The legislation proposed this year continues a strong upward trend in discriminatory anti-LGBTQ bills that have been introduced in state legislatures since 2021, the HRC said.

“These relentless attacks on transgender people are causing real damage even in states where legislation fails,” Olivia Hunt, policy director for the National Transgender Center for Equality, said in a February HRC press release. “75% of all LGBTQ+ youth say hate crimes and threats of violence cause stress and anxiety — and that’s no surprise, as they try to live their lives.

Trans Visibility Day, meanwhile, is meant to be a response to the onslaught of hate aimed at trans, gender-broad and non-binary people.

“Even though there are a number of bills targeted against us right now, I still think that since Visibility Day started, things have really changed for the better for young people,” Crandall wrote- Crocker. “I dream of a day when we can just be human like everyone else. And I really believe that will happen.

Here’s a look at some Trans Day of Visibility events scheduled for Southern California.

Inner Empire

Riverside LGBTQ+ Pride will hold its Queer and Trans Youth Empowerment March at 4 p.m. Friday. Protesters will gather in downtown Riverside, outside Back to the Grind at 3575 University Ave., and march toward City Hall.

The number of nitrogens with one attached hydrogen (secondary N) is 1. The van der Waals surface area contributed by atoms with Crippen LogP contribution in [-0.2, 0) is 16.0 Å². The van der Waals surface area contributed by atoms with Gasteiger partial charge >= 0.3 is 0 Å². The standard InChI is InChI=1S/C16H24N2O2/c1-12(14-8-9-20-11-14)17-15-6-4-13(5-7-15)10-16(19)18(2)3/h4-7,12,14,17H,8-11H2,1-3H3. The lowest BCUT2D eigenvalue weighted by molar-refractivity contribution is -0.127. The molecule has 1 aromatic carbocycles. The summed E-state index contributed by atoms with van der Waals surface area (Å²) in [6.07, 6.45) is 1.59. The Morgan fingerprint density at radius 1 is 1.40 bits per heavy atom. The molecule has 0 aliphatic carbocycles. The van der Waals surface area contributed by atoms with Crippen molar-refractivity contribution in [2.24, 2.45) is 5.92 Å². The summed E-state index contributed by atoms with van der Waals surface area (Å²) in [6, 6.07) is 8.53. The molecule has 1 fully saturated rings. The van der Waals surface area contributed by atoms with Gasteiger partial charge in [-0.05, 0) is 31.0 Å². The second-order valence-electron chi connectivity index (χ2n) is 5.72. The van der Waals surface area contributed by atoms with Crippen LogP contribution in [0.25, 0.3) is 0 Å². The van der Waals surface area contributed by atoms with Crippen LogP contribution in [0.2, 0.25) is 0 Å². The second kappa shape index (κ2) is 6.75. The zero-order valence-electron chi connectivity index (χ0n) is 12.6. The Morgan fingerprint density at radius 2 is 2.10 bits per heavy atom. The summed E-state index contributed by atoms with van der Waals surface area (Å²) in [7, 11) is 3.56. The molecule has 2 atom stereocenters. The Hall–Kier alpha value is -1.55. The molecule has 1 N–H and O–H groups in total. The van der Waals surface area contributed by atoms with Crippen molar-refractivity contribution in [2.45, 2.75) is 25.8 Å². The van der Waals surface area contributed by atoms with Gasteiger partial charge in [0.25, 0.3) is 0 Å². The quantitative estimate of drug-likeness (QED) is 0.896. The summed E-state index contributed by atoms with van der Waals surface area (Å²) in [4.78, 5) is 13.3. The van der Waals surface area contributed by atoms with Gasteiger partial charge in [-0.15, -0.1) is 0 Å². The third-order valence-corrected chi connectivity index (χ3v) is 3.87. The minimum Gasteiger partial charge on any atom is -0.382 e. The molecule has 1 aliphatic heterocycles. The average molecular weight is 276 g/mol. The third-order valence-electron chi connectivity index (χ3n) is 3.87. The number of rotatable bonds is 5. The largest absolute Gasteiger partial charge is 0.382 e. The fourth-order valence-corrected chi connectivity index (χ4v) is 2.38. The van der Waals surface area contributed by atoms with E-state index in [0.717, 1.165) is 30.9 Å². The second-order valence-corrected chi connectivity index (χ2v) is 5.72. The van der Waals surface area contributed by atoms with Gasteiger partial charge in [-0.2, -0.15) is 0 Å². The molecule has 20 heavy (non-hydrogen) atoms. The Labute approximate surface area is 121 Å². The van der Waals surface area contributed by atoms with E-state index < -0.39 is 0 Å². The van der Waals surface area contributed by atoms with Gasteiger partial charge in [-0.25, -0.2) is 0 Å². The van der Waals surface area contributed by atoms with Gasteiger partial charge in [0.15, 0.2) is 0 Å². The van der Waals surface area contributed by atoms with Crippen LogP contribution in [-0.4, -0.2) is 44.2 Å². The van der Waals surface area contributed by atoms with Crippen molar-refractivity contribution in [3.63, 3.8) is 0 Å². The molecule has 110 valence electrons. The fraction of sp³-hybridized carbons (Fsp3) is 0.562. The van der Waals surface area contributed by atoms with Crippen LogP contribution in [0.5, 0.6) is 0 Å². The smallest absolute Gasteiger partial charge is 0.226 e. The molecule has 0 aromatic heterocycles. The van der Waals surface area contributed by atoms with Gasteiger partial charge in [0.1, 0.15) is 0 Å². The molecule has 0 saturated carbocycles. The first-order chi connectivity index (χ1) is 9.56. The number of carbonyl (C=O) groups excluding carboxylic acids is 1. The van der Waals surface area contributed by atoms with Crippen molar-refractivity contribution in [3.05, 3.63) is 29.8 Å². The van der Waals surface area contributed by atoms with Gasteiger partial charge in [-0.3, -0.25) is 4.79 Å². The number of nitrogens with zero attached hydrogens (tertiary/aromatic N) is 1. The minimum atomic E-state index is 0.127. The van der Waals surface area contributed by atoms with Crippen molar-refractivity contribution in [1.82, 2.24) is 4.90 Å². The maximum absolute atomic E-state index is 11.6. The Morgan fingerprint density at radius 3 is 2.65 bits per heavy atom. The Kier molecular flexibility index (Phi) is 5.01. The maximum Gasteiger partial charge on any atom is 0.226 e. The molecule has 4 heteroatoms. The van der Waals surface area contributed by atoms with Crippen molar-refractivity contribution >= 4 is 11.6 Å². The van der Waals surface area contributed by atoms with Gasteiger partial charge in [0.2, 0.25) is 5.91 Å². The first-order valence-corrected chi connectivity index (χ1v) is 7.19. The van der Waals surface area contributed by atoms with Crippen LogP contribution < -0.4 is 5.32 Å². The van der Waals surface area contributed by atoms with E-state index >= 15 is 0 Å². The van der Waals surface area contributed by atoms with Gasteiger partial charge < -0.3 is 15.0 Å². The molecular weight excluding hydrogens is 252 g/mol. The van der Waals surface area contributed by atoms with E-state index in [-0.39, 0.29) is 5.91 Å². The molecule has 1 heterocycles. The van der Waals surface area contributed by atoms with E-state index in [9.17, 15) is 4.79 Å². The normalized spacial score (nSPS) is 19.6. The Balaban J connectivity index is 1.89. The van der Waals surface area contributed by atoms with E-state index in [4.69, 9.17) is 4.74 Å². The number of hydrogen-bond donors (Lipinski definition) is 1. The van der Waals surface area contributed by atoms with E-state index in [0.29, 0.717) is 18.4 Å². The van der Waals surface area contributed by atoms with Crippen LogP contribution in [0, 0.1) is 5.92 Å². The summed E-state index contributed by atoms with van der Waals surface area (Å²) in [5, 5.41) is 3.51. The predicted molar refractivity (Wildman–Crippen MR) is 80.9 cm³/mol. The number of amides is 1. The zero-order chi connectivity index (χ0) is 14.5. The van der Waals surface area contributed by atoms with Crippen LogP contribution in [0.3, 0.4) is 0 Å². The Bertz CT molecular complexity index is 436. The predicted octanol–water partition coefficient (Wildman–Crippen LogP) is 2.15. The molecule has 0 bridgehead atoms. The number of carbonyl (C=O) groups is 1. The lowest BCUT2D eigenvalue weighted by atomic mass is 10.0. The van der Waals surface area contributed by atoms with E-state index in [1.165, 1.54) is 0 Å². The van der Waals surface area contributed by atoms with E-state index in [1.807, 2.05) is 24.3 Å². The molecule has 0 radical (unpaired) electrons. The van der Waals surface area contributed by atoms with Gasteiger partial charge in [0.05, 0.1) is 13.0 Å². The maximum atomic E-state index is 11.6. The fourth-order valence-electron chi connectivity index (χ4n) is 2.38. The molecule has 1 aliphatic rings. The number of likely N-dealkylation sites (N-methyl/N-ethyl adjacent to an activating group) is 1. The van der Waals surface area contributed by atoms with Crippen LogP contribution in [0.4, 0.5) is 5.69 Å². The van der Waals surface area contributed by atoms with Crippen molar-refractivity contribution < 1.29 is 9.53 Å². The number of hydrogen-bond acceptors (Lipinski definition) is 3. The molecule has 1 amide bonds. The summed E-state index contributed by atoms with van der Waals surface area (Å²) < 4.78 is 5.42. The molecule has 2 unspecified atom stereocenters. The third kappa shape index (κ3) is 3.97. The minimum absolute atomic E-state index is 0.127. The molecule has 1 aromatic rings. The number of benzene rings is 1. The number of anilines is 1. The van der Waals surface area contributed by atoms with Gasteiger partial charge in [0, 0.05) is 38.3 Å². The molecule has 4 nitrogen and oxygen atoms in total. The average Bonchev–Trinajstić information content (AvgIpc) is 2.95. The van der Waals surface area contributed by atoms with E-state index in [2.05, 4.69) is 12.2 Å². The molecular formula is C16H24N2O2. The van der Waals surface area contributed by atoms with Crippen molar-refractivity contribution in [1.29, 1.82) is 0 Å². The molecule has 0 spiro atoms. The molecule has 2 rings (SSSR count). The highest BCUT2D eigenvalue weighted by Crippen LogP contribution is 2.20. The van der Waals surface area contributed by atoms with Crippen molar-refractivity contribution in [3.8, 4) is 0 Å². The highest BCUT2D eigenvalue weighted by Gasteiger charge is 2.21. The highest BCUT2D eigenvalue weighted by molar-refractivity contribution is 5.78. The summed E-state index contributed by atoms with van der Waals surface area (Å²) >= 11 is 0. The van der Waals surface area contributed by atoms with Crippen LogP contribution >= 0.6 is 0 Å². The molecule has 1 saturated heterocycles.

Several elected officials, including Council Member Erin Edwards, Assembly Member Sabrina Cervantes and Representative Mark Takano, will speak at the march, according to the Riverside LGBTQ+ Pride website.

Organizers said they hope the march will inspire broader dialogue on a range of issues facing trans and queer youth, from keeping them safe in schools to developing policies that protect the right to gender-affirming health care.

“It’s time we collectively advocate for trans and queer youth to be one,” the event page reads. “Next, we’ll hear from a few different speakers on the issues facing trans and queer youth today.”

More information about this event can be found on the Riverside Pride website.

Los Angeles

QueerXcellence, a community organization in LA, will organize a walk in Hollywood called “Trans Day of Vengeance”.

There has been a misconception around the term “revenge,” trans advocates said — with many in the LGBTQ community assuming the term involves violence. Twitter even deleted thousands of tweets and retweets referring to “Trans Day of Vengeance”.

Ella Irwin, Twitter’s head of trust and safety, said in a tweet on Wednesday (March 29) that the company automatically removed more than 5,000 tweets and retweets from a poster promoting the event.

“We do not support tweets that incite violence, regardless of who posts them,” Irwin wrote in the tweet. “’Revenge’ does not imply peaceful protest. Organizing or supporting peaceful protests is fine.